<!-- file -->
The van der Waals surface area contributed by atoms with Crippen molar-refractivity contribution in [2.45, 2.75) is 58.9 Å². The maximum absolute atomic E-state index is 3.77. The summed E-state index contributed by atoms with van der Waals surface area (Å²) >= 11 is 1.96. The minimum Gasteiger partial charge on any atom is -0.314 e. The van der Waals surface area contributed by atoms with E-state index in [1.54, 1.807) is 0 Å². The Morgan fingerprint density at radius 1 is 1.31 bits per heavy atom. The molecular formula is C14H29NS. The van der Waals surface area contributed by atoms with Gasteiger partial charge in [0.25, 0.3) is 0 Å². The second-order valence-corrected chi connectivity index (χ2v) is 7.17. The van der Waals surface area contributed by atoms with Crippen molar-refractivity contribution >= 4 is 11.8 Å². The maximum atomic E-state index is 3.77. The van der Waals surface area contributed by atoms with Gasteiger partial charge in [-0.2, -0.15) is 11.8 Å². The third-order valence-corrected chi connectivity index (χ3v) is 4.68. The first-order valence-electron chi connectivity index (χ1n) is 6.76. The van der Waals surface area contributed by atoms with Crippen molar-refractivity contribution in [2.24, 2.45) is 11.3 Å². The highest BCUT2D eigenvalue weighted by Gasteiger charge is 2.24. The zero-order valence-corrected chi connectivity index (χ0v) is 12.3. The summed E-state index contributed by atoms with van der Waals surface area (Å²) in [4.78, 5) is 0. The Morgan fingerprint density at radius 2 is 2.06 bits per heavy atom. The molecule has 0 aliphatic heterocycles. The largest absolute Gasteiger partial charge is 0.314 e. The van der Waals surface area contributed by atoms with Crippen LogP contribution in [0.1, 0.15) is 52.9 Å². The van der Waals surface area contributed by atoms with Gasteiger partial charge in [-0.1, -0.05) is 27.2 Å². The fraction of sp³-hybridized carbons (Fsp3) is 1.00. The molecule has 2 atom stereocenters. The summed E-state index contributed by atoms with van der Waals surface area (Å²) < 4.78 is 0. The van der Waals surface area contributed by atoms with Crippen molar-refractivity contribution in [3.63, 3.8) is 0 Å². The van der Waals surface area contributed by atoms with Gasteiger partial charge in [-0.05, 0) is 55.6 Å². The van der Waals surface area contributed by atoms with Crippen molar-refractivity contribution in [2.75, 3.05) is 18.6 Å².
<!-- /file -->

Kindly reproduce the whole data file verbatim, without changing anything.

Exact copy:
The van der Waals surface area contributed by atoms with Crippen molar-refractivity contribution in [2.45, 2.75) is 58.9 Å². The maximum absolute atomic E-state index is 3.77. The summed E-state index contributed by atoms with van der Waals surface area (Å²) >= 11 is 1.96. The minimum Gasteiger partial charge on any atom is -0.314 e. The van der Waals surface area contributed by atoms with E-state index in [1.54, 1.807) is 0 Å². The Morgan fingerprint density at radius 1 is 1.31 bits per heavy atom. The molecular formula is C14H29NS. The van der Waals surface area contributed by atoms with Gasteiger partial charge in [0.25, 0.3) is 0 Å². The second-order valence-corrected chi connectivity index (χ2v) is 7.17. The van der Waals surface area contributed by atoms with Crippen molar-refractivity contribution >= 4 is 11.8 Å². The maximum atomic E-state index is 3.77. The van der Waals surface area contributed by atoms with Gasteiger partial charge in [-0.2, -0.15) is 11.8 Å². The third-order valence-corrected chi connectivity index (χ3v) is 4.68. The first-order valence-electron chi connectivity index (χ1n) is 6.76. The van der Waals surface area contributed by atoms with Crippen molar-refractivity contribution in [2.24, 2.45) is 11.3 Å². The highest BCUT2D eigenvalue weighted by Gasteiger charge is 2.24. The zero-order valence-corrected chi connectivity index (χ0v) is 12.3. The summed E-state index contributed by atoms with van der Waals surface area (Å²) in [4.78, 5) is 0. The Morgan fingerprint density at radius 2 is 2.06 bits per heavy atom. The molecule has 0 aliphatic heterocycles. The largest absolute Gasteiger partial charge is 0.314 e. The van der Waals surface area contributed by atoms with Crippen LogP contribution in [0.1, 0.15) is 52.9 Å². The van der Waals surface area contributed by atoms with Gasteiger partial charge in [-0.1, -0.05) is 27.2 Å². The fraction of sp³-hybridized carbons (Fsp3) is 1.00. The molecule has 2 atom stereocenters. The summed E-state index contributed by atoms with van der Waals surface area (Å²) < 4.78 is 0. The van der Waals surface area contributed by atoms with Crippen molar-refractivity contribution in [3.63, 3.8) is 0 Å². The van der Waals surface area contributed by atoms with Gasteiger partial charge in [-0.05, 0) is 55.6 Å². The van der Waals surface area contributed by atoms with Crippen molar-refractivity contribution in [2.75, 3.05) is 18.6 Å².